Accordingly, EPA is proposing a volume requirement of 1.28 billion gallons for biomass-based diesel for 2013. EISA specifies a one billion gallon minimum volume requirement for that category for 2013 and beyond, but enables EPA to increase the volume requirement after consideration of a variety of environmental, market, and energy-related factors.

In the RFS2 final rule, EPA stated its intent to make two announcements each year:

  • Set the price for cellulosic biofuel waiver credits that will be made available to obligated parties in the event that we reduce the volume of cellulosic biofuel below the volume required by EISA.

  • Announce the results of our assessment of the aggregate compliance approach for verifying renewable biomass requirements for US crops and crop residue, and our conclusion regarding whether the aggregate compliance provision will continue to apply.

For both of these determinations, EPA will use specific sources of data and a methodology laid out in the RFS2 final rule. Since the necessary data for these determinations are not yet available, and the methodology for making them is specified by rule or statute, EPA did not include those in the proposed rule. Instead, it will present the results of both of these determinations in the final rule without a prior proposal.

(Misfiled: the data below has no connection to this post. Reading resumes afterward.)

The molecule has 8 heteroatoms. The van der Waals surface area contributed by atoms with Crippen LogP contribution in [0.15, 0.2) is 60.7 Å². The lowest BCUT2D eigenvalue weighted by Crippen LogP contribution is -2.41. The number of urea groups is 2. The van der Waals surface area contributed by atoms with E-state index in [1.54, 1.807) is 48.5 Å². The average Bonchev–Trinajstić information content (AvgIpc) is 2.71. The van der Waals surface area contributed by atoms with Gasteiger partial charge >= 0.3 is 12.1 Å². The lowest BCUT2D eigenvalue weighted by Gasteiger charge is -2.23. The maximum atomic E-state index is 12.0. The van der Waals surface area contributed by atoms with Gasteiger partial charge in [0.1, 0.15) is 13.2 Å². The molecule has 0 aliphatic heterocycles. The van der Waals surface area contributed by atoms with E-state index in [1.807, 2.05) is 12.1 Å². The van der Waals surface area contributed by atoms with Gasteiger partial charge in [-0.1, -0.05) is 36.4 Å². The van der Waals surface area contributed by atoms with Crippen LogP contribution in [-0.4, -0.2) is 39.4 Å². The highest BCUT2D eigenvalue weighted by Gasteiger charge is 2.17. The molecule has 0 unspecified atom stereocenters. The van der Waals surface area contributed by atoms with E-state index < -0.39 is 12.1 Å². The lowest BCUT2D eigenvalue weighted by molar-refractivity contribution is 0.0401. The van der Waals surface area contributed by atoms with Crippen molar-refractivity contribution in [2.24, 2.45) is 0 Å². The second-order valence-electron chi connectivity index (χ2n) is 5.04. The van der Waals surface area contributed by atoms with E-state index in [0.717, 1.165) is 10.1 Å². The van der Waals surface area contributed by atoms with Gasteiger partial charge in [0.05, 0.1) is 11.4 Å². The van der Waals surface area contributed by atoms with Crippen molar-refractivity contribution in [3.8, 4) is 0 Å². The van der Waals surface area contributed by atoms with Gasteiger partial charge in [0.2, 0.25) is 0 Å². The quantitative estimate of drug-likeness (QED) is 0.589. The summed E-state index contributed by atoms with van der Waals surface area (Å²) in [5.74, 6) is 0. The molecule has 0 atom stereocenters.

Comments are due on or before 11 August 2011.




Cellulosic biofuels (3.45 - 12.9 million gallons; 0.002 – 0.010%)

We can make 30 billion gallons of gasoline from cellulose biomass, this does not include what we can add with coal and biomass.


The forecast cellulosic biofuels production will be enough to feed the fleet of gas guzzlers for 4.38 minutes to about 12.4 minutes a year. At that rate USA will need crude from Saudi Arabia and Canada for a few more decades.


There will be much more bio and synthetic fuels made over the next 10 years, far more replacing petroleum fuels than EVs will ever hope to be.


You may be right SJC but it should be the other way around.


I love EVs, but reality is what it is.


The reality is that biofuel are not keeping their promise especially cellulosic biofuel. EV are more visible than cellulosic biofuel these days, is that a sign, I don't know. But the road to biofuels is not the bonanza that some had expected.


The US gov seems to have a split mind when it comes to energy (and everything else). While the EPA is talking biofuels the DOE is getting more money for fossil fuels even while it's other programs get cuts;


It is not just biofuels, it is synthetic fuels. Going the enzyme route is a distraction, gasify and synthesize and quit messing around. They will be here in a MUCH bigger way than EVs over the next 10 years, count on it.


We are already at E10 and you say biofuels don't work. The RFS will take us past E20 using cellulose. It is law, it will be done and anyone that can not see that is not paying attention.


The E10 comes from corn. The RFS is a major part of the skyrocketing world price of grain; it most definitely DOES NOT WORK.

We'll see if cellulosic anything can fill the gap without massive subsidies. I think history favors the skeptics.

The comments to this entry are closed.